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http://dx.doi.org/10.1172/jci.insight.140584DOI Listing
http://www.ncbi.nlm.nih.gov/pmc/articles/PMC7566712PMC
October 2020

The Economic Value of Improved Productivity from Treatment of Chronic Hepatitis C Virus Infection: A Retrospective Analysis of Earnings, Work Loss, and Health Insurance Data.

Adv Ther 2020 11 14;37(11):4709-4719. Epub 2020 Sep 14.

AbbVie, Inc., Mettawa, IL, USA.

Introduction: Patients with chronic hepatitis C virus infection (HCV) may incur significant indirect costs due to health-related work loss. However, the impact of curative HCV therapy on work productivity is not well characterized. We estimated the economic value of improved productivity following HCV treatment.

Methods: Adults diagnosed with HCV infection (Optum Healthcare Solutions data; Q1 1999 to Q1 2017) were stratified into two cohorts: (1) treated cohort, patients who received HCV therapy and (2) untreated cohort, therapy-naïve patients. For the treated cohort, the index date was set at the end of the post-treatment monitoring period, assumed to be 6 months after the end of treatment for patients with cirrhosis or for those treated with interferon-based therapy, and 3 months after the end of treatment for patients without cirrhosis who received interferon-free therapy. For the untreated cohort, an index date was randomly selected post-HCV diagnosis. Time from the index date to the first work-loss event was assessed using time to event analyses. An economic modeling approach was used to monetize the improved productivity from reduced risk of work-loss event in the 4 years post-index.

Results: Patients in the treated cohort had a lower risk of experiencing a work-loss event compared to untreated patients [unadjusted and adjusted hazard ratios and 95% CI 0.72 (0.61-0.86), and 0.68 (0.55-0.85), respectively; p < 0.001 for both]. The mean cumulative added productivity value associated with HCV treatment was US$4511 (CI $2778-$6278) at 1 year post-index and $21,429 (CI $12,733-$30,199) at 4 years post-index.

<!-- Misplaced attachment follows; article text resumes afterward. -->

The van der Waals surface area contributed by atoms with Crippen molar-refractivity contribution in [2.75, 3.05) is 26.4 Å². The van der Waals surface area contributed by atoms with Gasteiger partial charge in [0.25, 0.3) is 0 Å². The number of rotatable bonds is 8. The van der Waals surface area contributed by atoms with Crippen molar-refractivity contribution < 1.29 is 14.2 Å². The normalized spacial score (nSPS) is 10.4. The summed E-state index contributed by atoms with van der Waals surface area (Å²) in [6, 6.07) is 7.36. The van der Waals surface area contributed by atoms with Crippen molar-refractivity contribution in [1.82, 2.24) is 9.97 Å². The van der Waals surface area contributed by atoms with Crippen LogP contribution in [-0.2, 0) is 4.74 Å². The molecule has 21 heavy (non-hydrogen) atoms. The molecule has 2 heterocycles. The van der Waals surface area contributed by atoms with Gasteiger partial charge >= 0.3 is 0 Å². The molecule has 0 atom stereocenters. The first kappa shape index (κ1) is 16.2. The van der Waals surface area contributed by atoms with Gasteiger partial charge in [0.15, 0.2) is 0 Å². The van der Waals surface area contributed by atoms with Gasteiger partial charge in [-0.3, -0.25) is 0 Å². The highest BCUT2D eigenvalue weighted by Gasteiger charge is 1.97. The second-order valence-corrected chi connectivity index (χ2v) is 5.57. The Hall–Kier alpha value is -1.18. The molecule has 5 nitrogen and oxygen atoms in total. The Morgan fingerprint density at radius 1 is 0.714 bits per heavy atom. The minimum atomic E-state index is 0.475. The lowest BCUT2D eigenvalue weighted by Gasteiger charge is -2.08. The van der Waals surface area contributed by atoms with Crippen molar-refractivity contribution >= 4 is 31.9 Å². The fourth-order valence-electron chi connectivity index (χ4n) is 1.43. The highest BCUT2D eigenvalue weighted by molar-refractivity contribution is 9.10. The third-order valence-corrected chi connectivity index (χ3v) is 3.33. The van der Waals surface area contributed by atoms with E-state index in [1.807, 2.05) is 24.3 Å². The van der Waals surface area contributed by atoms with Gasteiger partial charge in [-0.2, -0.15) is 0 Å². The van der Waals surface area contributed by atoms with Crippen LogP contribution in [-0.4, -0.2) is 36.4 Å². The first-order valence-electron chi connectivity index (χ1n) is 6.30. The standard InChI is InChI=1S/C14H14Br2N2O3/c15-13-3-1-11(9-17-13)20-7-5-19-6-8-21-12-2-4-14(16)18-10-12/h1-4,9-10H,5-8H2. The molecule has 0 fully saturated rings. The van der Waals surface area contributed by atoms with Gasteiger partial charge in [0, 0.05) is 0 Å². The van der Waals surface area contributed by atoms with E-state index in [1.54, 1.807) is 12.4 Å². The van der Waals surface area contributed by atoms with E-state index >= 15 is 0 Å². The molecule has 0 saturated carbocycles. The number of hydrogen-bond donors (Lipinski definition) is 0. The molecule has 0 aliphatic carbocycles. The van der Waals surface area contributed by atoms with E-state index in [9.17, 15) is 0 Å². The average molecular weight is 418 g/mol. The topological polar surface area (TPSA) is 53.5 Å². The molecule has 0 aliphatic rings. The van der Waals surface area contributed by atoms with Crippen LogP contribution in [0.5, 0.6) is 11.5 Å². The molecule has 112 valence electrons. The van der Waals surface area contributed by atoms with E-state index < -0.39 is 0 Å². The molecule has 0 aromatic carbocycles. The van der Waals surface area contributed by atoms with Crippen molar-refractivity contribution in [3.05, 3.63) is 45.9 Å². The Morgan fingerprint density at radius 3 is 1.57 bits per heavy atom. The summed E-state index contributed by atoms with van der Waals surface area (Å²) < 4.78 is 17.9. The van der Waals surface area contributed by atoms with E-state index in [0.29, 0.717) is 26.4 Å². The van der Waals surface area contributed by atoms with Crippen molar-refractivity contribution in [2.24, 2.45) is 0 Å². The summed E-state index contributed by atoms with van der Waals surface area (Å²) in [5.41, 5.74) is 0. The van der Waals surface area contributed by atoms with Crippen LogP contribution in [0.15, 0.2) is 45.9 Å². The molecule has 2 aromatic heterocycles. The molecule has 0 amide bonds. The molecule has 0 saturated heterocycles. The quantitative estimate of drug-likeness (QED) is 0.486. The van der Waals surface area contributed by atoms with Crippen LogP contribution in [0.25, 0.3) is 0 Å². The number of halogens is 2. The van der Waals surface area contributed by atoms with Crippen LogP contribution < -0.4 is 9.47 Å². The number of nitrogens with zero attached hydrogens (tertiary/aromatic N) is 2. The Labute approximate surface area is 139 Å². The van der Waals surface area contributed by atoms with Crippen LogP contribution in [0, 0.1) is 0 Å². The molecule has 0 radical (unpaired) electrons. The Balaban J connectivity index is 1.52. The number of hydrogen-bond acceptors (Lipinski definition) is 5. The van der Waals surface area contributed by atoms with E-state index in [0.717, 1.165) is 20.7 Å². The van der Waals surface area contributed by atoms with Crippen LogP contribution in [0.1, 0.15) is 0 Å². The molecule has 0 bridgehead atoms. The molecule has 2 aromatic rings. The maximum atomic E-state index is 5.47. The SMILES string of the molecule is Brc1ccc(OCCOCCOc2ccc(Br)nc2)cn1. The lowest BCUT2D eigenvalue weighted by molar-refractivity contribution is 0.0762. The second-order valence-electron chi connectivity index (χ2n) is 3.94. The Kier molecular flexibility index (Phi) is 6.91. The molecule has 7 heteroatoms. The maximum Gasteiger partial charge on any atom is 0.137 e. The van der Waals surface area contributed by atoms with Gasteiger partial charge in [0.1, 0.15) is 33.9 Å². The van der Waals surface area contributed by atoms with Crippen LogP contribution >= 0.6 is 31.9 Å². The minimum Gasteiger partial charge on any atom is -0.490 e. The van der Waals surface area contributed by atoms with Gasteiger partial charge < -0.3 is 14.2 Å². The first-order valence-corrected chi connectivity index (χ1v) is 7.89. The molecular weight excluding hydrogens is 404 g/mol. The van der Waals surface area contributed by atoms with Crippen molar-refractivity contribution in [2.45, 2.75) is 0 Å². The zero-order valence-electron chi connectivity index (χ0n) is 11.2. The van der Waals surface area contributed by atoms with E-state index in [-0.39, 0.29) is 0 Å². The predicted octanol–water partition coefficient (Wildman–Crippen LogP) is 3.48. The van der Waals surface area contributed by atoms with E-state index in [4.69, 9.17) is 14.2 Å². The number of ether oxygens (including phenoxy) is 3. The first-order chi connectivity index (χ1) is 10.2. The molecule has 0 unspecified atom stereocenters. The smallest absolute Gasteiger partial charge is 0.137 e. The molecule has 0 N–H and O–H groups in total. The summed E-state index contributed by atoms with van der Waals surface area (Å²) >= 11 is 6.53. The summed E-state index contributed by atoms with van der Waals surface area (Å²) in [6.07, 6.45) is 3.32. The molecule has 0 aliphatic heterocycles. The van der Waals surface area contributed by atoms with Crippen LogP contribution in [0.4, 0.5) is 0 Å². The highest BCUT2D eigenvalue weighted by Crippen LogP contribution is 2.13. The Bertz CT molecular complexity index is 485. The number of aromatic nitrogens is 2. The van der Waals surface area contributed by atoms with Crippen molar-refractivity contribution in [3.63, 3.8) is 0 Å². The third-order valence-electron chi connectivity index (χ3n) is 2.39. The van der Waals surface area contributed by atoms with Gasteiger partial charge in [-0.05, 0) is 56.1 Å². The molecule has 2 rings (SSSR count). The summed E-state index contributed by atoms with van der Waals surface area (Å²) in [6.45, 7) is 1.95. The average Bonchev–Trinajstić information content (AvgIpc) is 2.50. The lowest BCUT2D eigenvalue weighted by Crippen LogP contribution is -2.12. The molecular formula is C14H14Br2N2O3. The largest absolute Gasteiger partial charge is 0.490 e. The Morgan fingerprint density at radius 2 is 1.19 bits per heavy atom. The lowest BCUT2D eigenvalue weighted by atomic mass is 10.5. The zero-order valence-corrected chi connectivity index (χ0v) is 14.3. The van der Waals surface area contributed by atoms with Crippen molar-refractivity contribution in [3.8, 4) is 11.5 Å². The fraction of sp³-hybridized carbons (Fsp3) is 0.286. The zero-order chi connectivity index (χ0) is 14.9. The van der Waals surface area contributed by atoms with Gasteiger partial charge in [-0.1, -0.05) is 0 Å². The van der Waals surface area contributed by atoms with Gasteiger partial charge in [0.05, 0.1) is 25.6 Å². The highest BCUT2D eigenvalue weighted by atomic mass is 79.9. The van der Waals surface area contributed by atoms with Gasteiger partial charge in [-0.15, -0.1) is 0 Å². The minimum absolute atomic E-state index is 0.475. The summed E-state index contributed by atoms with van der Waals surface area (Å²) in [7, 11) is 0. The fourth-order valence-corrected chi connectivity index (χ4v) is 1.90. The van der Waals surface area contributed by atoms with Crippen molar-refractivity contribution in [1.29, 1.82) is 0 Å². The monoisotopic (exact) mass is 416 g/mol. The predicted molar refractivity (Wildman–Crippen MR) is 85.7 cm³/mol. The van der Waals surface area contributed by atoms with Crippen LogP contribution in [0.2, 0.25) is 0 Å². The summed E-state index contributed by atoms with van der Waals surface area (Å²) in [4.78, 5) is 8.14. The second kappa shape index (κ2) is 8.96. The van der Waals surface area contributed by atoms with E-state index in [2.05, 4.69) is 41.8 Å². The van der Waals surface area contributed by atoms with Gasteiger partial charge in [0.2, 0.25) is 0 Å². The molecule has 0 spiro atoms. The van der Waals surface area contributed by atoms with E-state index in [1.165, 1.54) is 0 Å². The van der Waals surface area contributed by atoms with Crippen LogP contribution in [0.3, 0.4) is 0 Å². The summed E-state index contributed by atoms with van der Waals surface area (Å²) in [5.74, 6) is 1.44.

Conclusion: HCV treatment reduces the risk of work loss resulting in productivity gains for employers and employees. The monetary value associated with these productivity gains is substantial, and, after about 4 years, it is comparable to the wholesale acquisition cost of some direct-acting antiviral regimens in the United States. Employers may derive economic benefits from adopting HCV elimination strategies.
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http://dx.doi.org/10.1007/s12325-020-01492-xDOI Listing
http://www.ncbi.nlm.nih.gov/pmc/articles/PMC7547965PMC
November 2020

Four-Week Direct-Acting Antiviral Prophylaxis for Kidney Transplantation From Hepatitis C-Viremic Donors to Hepatitis C-Negative Recipients: An Open-Label Nonrandomized Study.

Ann Intern Med 2021 01 8;174(1):137-138. Epub 2020 Sep 8.

Johns Hopkins University School of Medicine, Baltimore, Maryland (C.M.D., B.B., S.Y., D.M.B., M.A.C., N.B., F.F.N., M.S., D.L.S., N.M.D.).

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http://dx.doi.org/10.7326/M20-1468DOI Listing
January 2021

Déjà vu all over again: retreatment of HCV DAA failures- same satisfactory results, same unanswered questions.

Clin Infect Dis 2020 Sep 5. Epub 2020 Sep 5.

Denver Health Medical Center, Denver, Colorado, USA.

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http://dx.doi.org/10.1093/cid/ciaa1329DOI Listing
September 2020

Fatty Liver Disease in a Prospective North American Cohort of Adults with HIV and Hepatitis B Coinfection.

Clin Infect Dis 2020 Sep 1. Epub 2020 Sep 1.

Virginia Commonwealth University, Richmond.

Background: Hepatitis B (HBV) and fatty liver disease (FLD) are common etiologies of liver disease in HIV. Correlates of FLD and its relationship with alanine aminotransferase (ALT) overtime were examined in HIV-HBV coinfection.

Methods: From 04/28/14-11/07/18, 114 HIV-HBV adults underwent a liver biopsy and were followed for a median of 3 years (ancillary study of Hepatitis B Research Network). Steatohepatitis was based on presence of steatosis, ballooning and perisinusoidal fibrosis. FLD was defined as ≥5% steatosis and/or steatohepatitis.